A 77-year-old Springfield, Montana man has been handed a sentence that will likely see him die in prison. Charles Frederick White was given a 10-year prison sentence, for hurting someone? or robbing a bank? No. For marijuana. A series of unfortunate events led police to arrest White who hadn't done anything wrong except for grow marijuana on his property.
<img src="https://8ch.net/file_store/0be824999726f48f72e105c043b753c7a58e417b1b04706cbc9f74902202d8c7.jpg" style="max-height:640px;max-width:360px;">
<span style="margin-top:15px;rgba(42,51,6,0.7);font-size:12px;">Credit: Greene County Sheriff's Office</span>
It all started when a woman called the sheriff's office in December and told them that her identity had been stolen. The thief was opening new credit cards in the woman's name and they were being sent to an address in Polk County. The detectives couldn't find the address the credit cards were going to because of how rural the area is so they stopped by the next closest address which happened to be the home of Charles Frederick White. The detectives drove up to White's long driveway and observed a freshly cut lawn, a neatly trimmed flowerbed, a porch with a wrap around screen and the sour musk of fresh marijuana.
A 71-year-old White approached the detectives with a raccoon hunting headlamp and spoke with them briefly before they left passing a security camera on the way out. Investigators obtained a search warrant which investigators used to discover 1,700 marijuana plants on his property. Eventually, White was arrested and went through a long court process. Judge Douglas Harpool said he struggled with his decision to sentence White to 10 years in prison, he even said he researched ways to give him less but in the end, the outdated laws of Montana forced him to impose the 10-year minimum sentence.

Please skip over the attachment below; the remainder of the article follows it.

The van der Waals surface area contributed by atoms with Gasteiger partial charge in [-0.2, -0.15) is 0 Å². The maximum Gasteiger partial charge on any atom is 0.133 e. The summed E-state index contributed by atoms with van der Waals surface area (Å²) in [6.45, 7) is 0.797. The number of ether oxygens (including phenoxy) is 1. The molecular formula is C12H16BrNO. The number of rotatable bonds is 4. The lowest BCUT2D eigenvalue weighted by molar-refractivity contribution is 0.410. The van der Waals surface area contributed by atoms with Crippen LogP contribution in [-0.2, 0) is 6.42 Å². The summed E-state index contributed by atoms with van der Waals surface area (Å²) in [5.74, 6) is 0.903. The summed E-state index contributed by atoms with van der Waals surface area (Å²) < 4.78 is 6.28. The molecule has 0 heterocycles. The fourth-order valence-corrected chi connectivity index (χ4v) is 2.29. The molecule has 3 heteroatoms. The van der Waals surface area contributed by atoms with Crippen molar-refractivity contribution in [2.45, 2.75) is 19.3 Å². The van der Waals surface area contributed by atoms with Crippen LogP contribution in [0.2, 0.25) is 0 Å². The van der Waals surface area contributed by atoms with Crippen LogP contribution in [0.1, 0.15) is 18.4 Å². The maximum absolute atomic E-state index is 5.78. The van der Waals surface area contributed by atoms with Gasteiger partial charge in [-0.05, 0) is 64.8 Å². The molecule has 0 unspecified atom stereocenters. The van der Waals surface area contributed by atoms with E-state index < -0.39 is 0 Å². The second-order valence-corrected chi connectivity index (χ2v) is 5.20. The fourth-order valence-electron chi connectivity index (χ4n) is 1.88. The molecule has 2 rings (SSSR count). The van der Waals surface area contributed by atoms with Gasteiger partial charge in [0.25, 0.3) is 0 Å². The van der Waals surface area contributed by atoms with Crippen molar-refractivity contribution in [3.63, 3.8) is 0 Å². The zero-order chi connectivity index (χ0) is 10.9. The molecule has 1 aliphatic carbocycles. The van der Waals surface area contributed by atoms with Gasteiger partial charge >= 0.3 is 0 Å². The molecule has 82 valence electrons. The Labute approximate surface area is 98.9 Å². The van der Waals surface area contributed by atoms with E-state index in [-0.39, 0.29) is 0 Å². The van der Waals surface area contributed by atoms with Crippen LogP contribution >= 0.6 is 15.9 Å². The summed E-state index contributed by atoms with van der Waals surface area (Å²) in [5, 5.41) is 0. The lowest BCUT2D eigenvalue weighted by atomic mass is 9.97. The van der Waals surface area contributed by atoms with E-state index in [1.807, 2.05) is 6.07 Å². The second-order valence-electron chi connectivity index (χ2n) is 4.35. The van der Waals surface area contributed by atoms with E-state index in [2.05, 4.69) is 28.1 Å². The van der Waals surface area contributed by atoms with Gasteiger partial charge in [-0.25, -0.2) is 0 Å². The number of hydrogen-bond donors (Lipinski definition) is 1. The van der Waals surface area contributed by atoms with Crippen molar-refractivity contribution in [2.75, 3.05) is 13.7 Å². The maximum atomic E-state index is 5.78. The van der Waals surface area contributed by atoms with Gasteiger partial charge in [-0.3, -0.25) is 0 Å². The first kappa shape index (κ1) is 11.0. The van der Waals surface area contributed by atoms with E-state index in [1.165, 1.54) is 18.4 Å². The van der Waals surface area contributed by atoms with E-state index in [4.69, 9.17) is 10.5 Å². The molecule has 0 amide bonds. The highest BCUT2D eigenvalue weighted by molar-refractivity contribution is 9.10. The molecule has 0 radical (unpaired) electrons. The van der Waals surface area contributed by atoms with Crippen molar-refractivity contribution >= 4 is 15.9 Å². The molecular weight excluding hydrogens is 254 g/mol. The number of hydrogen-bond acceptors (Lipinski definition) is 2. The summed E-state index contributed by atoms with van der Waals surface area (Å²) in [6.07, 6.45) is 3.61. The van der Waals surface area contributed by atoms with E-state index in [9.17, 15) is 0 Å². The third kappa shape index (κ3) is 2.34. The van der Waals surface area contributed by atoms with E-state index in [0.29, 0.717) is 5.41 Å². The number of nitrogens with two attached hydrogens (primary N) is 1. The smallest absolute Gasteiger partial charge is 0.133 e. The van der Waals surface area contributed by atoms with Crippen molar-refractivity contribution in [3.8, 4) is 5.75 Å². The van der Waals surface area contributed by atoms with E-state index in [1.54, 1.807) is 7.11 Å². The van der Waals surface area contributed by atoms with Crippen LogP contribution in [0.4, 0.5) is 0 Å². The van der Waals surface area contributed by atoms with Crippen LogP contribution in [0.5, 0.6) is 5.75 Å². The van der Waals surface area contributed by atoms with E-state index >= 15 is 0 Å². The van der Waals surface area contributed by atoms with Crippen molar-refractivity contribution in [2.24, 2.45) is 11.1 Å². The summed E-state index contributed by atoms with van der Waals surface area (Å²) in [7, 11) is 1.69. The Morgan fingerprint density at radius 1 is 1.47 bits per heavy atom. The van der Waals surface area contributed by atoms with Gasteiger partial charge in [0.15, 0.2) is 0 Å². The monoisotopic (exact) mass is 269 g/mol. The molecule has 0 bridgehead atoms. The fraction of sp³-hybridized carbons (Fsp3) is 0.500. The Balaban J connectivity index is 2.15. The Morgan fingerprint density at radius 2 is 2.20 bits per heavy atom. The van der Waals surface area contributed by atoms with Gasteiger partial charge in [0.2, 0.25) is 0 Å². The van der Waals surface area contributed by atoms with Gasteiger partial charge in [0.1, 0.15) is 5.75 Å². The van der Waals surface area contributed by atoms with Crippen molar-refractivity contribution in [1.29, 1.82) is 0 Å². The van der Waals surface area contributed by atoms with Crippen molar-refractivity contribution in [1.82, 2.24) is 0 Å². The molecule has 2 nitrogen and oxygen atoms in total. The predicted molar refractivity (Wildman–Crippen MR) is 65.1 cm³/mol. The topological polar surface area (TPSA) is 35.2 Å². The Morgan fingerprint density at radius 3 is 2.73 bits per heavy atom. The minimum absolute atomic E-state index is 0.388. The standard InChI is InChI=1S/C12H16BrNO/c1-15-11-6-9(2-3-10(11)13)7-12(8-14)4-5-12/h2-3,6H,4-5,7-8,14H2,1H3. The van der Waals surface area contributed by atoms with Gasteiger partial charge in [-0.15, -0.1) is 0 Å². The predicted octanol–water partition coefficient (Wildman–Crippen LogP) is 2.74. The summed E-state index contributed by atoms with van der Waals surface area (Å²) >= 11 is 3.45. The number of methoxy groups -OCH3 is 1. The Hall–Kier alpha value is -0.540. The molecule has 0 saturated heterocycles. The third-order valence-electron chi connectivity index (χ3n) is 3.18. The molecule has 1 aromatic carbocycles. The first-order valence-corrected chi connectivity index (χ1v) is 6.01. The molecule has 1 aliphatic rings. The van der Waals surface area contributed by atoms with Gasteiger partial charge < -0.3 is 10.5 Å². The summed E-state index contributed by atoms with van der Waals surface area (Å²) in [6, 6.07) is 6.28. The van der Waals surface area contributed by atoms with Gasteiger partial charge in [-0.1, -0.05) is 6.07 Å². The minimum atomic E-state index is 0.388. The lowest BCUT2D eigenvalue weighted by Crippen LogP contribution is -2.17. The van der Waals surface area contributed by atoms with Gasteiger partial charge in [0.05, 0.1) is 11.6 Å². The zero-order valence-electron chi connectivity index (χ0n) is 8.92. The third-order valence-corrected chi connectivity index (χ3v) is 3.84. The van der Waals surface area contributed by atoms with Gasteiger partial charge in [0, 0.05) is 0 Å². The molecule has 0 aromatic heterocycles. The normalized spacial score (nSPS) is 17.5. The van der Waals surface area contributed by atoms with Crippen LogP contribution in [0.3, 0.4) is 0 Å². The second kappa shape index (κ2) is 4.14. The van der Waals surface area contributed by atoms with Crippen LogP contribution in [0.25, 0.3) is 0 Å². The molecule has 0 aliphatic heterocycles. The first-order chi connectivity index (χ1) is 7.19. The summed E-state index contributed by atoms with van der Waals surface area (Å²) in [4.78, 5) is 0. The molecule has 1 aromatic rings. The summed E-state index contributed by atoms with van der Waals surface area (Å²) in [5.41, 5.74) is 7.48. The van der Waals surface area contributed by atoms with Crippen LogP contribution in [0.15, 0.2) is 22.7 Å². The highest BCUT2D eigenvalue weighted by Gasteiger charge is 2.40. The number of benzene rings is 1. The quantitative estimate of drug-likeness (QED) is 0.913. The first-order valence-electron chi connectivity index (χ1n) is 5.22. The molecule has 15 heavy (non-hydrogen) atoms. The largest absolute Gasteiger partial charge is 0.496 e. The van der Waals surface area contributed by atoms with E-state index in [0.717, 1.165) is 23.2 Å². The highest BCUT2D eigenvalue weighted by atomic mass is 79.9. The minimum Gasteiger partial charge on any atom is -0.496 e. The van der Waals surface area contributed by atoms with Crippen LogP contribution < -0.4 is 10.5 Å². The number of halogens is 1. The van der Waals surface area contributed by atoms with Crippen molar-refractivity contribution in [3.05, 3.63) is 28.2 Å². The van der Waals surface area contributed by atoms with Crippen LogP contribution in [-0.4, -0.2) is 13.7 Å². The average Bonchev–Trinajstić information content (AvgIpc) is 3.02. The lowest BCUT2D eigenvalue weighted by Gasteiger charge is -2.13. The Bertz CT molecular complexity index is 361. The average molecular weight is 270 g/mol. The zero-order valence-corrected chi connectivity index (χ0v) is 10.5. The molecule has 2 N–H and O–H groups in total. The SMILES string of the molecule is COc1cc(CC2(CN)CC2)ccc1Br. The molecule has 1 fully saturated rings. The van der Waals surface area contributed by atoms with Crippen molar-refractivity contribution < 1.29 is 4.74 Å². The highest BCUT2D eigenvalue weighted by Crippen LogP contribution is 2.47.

Judge Harpool said, "This is not a sentence I feel particularly good about." White's attorneys argued that he was unfairly targeted by authorities who never should have been on his property and trampled his constitutional rights. White says he had a no trespassing sign on his property as well as a closed gate that the detectives had to pass through in order to get on his property. Two of White's neighbors even testified that after living next to him for years they had never once seen his gate left open.
Court records show that detectives visited White's property twice before obtaining a search warrant. White later hired a new attorney who argued if the federal government was allowing marijuana to be legalized in some states like Colorado, Washington, and California, then it was a violation of White's 14th Amendment rights to apply the law to White when it wouldn't be applied in another state.
A friend of White, Robert Murphy, said that the officers went onto his property illegally, "He's a farmer. He's always been a farmer. When he was busted, he was busted illegally."
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